As North Koreans mourn their "Dear Leader" and the state propaganda machine paves the way for the succession of Kim Jong-un, reports suggest the young new leader will not have a total monopoly on power.
State media on Monday showed Kim Jong-un overcome with emotion as he bowed in reverence before the body of his father, longtime North Korean dictator Kim Jong-il.
The young heir apparent is being billed as the "great successor" by the North Korea propaganda machine, and has been described for the first time as a "great person born of heaven" - a quality previously attributed to his father and grandfather.
"The Korean people now pledge themselves to remain true to the leadership of Gen. Kim Jong-un while overcoming the greatest sorrow of the nation," declared the state-run Korean Central News Agency.
But Reuters reports that a source close to Pyongyang and Beijing has said that the new North Korea leader (believed to be in his late 20s) is not likely to have the same stranglehold over the nation as his father and grandfather before him.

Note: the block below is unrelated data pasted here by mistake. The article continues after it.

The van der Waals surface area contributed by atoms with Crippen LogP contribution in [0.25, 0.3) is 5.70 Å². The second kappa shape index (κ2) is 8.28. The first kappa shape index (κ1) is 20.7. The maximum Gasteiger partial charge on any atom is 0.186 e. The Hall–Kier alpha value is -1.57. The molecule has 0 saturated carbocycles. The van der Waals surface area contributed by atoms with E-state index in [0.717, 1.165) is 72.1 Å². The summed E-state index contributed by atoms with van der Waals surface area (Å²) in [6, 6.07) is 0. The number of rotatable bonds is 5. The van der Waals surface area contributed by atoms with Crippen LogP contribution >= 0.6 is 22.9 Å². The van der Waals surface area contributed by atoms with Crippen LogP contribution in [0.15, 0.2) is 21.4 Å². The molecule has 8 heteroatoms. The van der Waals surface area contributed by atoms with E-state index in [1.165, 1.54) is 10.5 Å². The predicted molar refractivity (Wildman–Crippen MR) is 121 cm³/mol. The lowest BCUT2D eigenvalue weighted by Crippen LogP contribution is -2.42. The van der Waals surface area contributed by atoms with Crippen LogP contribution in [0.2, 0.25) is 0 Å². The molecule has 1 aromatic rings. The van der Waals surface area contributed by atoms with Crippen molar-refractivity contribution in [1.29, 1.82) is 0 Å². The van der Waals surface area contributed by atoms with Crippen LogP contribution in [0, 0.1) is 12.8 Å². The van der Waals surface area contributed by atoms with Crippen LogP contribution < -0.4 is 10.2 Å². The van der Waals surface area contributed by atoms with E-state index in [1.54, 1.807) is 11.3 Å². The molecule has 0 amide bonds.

The source suggested that Kim Jong-un will be required to share power with both the military and his uncle Jang Song-thaek, the 65-year-old brother-in-law of Kim Jong-il.
The new power structure will be adopted in order to try to maintain order in a country suffering from acute humanitarian and social crises.
"It's very unlikely," the source said when asked about the possibility of a military coup. "The military has pledged allegiance to Kim Jong-un."
The shift from one-man dictatorship to collective rule may be seen as a positive step for the reclusive rogue state, whose nuclear weapons programme has long been a bone of contention for the international community.
South Korea on Monday placed its military on emergency alert following the news of Kim Jong-il's death. The two nations have technically been at war since no peace treaty was signed after the end of the Korean War in 1953.